How Women Are Driving India's Massive Farmer Protests

A growing number of women — farmers, students, ASHA workers and others — have joined the demonstrations. Others support the effort by staying home to tend family farms.

Women in Kolkata, India, protesting against the farm bills
Women in Kolkata, India, protesting against the farm bills
Zobia Salam*

NEW DELHI — For Jaspreet Kaur and Gurleen Kaur, both in their 40s, this is their first protest. "Farz banta hai (This is their responsibility)," they feel.

On Nov. 26, farmers from Punjab, Haryana, Uttar Pradesh, Rajasthan and Madhya Pradesh marched towards Delhi for the "Dilli Chalo" protest. Above all, the farmers demand the repeal of three laws: the Farmers (Empowerment and Protection) Agreement on Price Assurance and Farm Services Act, 2020, Farmers Produce Trade and Commerce (Promotion and Facilitation) Act, 2020 and The Essential Commodities (Amendment) Act, 2020. They also want assurances on minimum support prices.

Protests have been on in several parts of Punjab and Haryana since the laws were first passed in September. And as the protests at the various borders of Delhi complete 10 days, the number of women participants is slowly but surely swelling.

"We have to look after our homes as well as the movement," says 69-year-old Surinder Kaur, a member of the Kisan Sabha.

Women protestors who have come from Punjab, Haryana and Uttar Pradesh are well aware that the three laws will affect them more. "It's something very obvious. The first impact of low earnings will be on the women's kitchens!" says Ramandeep Kaur.

Surinder Kaur adds: "We barely have any land, if that too is gifted to Ambani-Adani, then what will we eat?"

This sentiment is echoed by Amandeep Kaur Deol of the Stree Jagriti Ekta Manch. "Women are already treated like second-class citizens. Whether it comes to who gets food or who gets educated, we are never prioritized. Things will only get worse when farmers' incomes take a hit because of these laws."

From working in the fields and harvesting crops to selling them at mandis, protesting women point out that they work "shoulder to shoulder with our brothers." In fact, it is because of pending farm work back home that many women have not been able to join the protest. The wheat and fodder crops that have been sown need to be tended to. Every year, this task is performed by men. But since many are at the protests this time, women have single-handedly taken on this job.

"It is because of our sisters' silent work back home that so many men are able to come here to the protest," Surinder says.

Women are also busy participating in local, small-scale protests — in front of toll plazas and Reliance malls — back in Punjab. The momentum, they feel, mustn't be allowed to slow down.

They are juggling other responsibilities too. Some have left elderly parents back home. Others, their young children. Yet others, their cattle.

"We set out early in the morning from Punjab and will return at night. There's no one to feed our cattle so we have to return," says Gurleen Kaur, who has been making this long journey everyday for the past seven days.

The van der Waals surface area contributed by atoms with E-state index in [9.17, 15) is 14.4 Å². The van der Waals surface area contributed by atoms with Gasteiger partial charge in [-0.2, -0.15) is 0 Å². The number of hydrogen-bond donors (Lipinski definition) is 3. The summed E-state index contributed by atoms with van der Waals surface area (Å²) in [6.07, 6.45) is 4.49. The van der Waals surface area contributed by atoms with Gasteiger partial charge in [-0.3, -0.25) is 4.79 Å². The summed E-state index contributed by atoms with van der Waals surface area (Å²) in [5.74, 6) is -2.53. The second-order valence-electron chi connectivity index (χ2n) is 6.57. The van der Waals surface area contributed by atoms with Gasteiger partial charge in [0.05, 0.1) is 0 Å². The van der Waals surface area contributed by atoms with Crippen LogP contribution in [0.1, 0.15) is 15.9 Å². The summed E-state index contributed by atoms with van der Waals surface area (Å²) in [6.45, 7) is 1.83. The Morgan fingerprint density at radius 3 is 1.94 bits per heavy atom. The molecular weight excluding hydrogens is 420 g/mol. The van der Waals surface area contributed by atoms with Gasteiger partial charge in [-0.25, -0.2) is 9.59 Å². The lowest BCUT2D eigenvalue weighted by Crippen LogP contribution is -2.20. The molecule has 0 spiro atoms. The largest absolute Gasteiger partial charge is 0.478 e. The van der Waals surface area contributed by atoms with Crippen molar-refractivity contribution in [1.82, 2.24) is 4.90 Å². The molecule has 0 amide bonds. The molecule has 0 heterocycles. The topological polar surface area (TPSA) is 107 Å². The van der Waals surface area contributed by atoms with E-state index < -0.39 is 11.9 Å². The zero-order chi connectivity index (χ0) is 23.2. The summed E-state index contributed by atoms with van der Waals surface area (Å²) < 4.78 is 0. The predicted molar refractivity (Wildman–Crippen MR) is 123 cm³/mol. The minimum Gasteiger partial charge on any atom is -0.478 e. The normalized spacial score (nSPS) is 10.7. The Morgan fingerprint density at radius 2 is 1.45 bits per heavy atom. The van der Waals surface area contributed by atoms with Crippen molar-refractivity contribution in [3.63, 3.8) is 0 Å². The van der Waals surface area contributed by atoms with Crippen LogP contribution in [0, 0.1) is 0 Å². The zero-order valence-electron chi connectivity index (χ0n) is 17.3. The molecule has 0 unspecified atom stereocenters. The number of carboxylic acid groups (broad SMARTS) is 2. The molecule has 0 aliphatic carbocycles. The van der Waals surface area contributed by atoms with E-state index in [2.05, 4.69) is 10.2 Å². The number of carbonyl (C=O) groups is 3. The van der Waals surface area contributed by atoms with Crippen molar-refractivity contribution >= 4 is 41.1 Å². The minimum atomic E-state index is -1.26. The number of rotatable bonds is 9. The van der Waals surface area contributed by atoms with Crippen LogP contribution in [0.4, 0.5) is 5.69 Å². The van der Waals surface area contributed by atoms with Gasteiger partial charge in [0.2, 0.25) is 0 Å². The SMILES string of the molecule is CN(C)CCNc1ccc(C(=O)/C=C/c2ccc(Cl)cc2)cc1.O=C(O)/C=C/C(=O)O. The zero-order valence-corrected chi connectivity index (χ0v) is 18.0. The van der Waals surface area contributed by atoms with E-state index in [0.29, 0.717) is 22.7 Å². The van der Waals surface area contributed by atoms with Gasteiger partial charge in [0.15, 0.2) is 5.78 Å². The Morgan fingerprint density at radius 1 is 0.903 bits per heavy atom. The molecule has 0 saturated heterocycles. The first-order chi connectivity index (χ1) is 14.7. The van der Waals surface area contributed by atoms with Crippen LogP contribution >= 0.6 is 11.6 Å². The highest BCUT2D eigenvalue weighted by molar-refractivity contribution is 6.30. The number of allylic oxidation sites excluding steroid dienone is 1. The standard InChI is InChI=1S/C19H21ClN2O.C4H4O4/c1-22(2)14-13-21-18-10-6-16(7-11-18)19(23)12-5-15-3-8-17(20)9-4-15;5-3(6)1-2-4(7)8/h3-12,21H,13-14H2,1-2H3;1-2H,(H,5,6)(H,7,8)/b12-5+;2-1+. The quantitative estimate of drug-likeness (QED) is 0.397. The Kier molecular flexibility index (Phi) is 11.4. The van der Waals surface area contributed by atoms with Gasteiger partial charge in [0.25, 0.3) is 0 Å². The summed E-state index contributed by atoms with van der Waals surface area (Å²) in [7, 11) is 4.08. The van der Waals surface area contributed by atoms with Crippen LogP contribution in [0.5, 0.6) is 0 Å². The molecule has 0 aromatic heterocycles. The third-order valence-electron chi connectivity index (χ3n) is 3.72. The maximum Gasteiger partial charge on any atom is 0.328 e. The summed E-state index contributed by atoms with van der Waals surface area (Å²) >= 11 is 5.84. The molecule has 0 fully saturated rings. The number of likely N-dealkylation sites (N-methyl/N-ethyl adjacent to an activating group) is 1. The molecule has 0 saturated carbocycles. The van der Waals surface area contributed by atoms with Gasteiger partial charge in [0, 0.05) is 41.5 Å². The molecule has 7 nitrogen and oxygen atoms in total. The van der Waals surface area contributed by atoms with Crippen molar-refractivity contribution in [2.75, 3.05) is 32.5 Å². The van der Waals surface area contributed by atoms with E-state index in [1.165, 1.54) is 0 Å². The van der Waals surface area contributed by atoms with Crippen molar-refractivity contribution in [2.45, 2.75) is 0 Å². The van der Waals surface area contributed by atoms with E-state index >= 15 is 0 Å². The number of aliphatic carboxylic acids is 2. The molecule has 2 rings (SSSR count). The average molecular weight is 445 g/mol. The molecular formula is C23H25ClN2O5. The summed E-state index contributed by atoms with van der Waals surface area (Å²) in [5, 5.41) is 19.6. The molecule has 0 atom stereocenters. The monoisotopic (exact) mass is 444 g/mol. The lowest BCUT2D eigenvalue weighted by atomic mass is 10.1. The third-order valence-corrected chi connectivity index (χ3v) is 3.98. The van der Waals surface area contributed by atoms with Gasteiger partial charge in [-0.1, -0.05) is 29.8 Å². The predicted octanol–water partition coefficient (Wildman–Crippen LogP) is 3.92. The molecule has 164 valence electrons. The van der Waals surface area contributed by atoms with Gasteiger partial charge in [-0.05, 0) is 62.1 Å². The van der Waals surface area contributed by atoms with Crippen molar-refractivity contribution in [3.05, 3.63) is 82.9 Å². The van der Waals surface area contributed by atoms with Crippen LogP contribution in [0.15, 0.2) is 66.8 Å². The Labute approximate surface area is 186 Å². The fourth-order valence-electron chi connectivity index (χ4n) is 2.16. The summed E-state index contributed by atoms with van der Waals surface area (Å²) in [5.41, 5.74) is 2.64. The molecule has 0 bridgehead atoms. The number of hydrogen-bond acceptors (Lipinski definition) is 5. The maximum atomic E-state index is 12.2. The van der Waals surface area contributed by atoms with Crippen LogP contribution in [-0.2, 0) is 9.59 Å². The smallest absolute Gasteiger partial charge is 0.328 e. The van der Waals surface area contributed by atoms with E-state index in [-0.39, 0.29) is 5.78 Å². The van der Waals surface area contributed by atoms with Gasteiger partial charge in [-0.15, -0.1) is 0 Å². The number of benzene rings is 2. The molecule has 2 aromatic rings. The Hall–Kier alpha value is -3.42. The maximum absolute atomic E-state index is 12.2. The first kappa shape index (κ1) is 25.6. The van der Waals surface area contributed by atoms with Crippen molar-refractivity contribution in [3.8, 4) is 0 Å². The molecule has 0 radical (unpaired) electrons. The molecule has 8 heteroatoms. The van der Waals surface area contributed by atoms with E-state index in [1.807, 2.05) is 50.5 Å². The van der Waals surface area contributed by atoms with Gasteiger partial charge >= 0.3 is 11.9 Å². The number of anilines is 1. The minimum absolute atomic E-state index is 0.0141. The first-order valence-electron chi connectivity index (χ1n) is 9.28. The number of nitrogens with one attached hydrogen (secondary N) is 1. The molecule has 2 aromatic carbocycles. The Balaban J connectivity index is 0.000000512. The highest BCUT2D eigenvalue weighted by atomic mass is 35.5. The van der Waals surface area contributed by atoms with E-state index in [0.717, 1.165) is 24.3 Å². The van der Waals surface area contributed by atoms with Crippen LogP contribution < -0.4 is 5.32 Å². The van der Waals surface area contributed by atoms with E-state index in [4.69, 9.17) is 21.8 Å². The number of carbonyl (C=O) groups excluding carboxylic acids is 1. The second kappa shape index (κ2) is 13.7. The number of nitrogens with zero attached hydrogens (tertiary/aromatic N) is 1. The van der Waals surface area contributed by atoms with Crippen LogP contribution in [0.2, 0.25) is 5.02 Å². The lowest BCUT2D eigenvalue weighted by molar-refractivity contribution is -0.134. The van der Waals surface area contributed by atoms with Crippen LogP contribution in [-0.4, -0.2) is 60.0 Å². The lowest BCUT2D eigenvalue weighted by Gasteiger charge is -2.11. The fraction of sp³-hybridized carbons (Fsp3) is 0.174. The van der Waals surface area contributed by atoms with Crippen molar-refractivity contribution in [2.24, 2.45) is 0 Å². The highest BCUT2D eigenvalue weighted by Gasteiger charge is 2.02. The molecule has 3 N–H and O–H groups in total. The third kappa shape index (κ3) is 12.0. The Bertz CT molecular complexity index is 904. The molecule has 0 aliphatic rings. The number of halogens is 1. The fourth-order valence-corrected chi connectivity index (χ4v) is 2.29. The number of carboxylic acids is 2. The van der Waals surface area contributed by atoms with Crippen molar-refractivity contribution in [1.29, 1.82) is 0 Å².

To manage things efficiently — at home and at the protests — women have devised a particular "rotation system." After several days, some return and others take their place. "We have put this system in place because we've left families at home," says Ramandeep Kaur. "Housework has to be looked after too. But I can assure you, the 10 who leave bring 200 back in their stead."

Others, like Amandeep Deol, have their children with them. They're camped together at Tikri border. "She's used to it now," smiles Deol.

"Women are already treated like second-class citizens."

Tikri border is also where the largest group of women protestors — about 20,000-25,000 women — have stayed put since they first arrived on Nov. 27. Organized under the banner of Bhartiya Kisan Union (BKU)-Ekta Ugrahan, they are being led by Harinder Bindu.

Most of these women belong to the Malwa region — Sangrur, Bhatinda, Mansa, Barnala, Ludhiana etc. — the area that has seen the highest rates of suicides in Punjab. Farmer organizations, state universities and government data have all concluded that 97% of farmer suicides in Punjab take place in the Malwa region.

A majority of these suicides are because of rising debts. "Debts are mounting over wheat, rice and potato crops. Already we don't get the MSP rate," is how BKU-Ekta Ugrahan's Harpreet Kaur explains the crisis of farmer suicides. She says that in her village, Jethuke in Bhatinda, the problem is widespread.

This is why women have a greater personal stake in these protests. Paramjit Kaur Landran, who was the chairperson of the Punjab State Commission for Women from 2013 to 2018, recalls a camp she set up in Mansa for widows of men who die by suicide. She says that after listening to their grievances, she couldn't sleep for a couple of days.

The number of women taking part to the protests is slowly but surely swelling — Photo: Imago via ZUMA Press